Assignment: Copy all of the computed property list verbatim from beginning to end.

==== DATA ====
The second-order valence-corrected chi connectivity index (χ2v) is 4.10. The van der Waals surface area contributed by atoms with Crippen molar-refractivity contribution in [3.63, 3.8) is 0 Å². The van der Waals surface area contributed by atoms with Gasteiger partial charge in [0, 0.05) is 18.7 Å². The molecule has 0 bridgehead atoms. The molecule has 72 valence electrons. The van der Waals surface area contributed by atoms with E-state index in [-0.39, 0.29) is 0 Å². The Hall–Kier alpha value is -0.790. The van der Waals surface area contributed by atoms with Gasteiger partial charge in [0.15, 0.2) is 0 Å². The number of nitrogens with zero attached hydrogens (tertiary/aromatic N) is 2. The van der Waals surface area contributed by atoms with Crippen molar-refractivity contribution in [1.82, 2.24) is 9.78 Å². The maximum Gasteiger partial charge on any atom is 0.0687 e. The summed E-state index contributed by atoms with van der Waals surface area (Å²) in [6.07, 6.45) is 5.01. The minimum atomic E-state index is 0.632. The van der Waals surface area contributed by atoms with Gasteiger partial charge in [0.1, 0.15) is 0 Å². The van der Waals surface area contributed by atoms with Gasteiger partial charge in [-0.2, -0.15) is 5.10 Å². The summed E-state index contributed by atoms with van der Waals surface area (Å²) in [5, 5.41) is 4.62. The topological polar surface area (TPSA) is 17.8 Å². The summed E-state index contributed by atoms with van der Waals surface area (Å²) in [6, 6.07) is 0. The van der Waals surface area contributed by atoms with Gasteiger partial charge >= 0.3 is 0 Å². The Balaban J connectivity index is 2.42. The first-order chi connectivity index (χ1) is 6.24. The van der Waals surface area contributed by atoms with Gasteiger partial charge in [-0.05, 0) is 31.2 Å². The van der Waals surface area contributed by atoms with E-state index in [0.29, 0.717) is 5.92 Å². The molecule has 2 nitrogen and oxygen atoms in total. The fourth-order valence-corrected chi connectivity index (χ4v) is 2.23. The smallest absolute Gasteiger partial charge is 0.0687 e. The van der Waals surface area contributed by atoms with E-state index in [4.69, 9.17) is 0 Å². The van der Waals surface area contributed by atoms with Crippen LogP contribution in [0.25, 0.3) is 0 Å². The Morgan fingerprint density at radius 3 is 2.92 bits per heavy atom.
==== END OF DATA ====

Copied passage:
The second-order valence-corrected chi connectivity index (χ2v) is 4.10. The van der Waals surface area contributed by atoms with Crippen molar-refractivity contribution in [3.63, 3.8) is 0 Å². The van der Waals surface area contributed by atoms with Gasteiger partial charge in [0, 0.05) is 18.7 Å². The molecule has 0 bridgehead atoms. The molecule has 72 valence electrons. The van der Waals surface area contributed by atoms with E-state index in [-0.39, 0.29) is 0 Å². The Hall–Kier alpha value is -0.790. The van der Waals surface area contributed by atoms with Gasteiger partial charge in [0.15, 0.2) is 0 Å². The number of nitrogens with zero attached hydrogens (tertiary/aromatic N) is 2. The van der Waals surface area contributed by atoms with Crippen molar-refractivity contribution in [1.82, 2.24) is 9.78 Å². The maximum Gasteiger partial charge on any atom is 0.0687 e. The summed E-state index contributed by atoms with van der Waals surface area (Å²) in [6.07, 6.45) is 5.01. The minimum atomic E-state index is 0.632. The van der Waals surface area contributed by atoms with Gasteiger partial charge in [0.1, 0.15) is 0 Å². The van der Waals surface area contributed by atoms with Gasteiger partial charge in [-0.2, -0.15) is 5.10 Å². The summed E-state index contributed by atoms with van der Waals surface area (Å²) in [5, 5.41) is 4.62. The topological polar surface area (TPSA) is 17.8 Å². The summed E-state index contributed by atoms with van der Waals surface area (Å²) in [6, 6.07) is 0. The van der Waals surface area contributed by atoms with Gasteiger partial charge >= 0.3 is 0 Å². The Balaban J connectivity index is 2.42. The first-order chi connectivity index (χ1) is 6.24. The van der Waals surface area contributed by atoms with Gasteiger partial charge in [-0.05, 0) is 31.2 Å². The van der Waals surface area contributed by atoms with E-state index in [0.29, 0.717) is 5.92 Å². The molecule has 2 nitrogen and oxygen atoms in total. The fourth-order valence-corrected chi connectivity index (χ4v) is 2.23. The smallest absolute Gasteiger partial charge is 0.0687 e. The van der Waals surface area contributed by atoms with E-state index in [4.69, 9.17) is 0 Å². The van der Waals surface area contributed by atoms with Crippen LogP contribution in [0.25, 0.3) is 0 Å². The Morgan fingerprint density at radius 3 is 2.92 bits per heavy atom.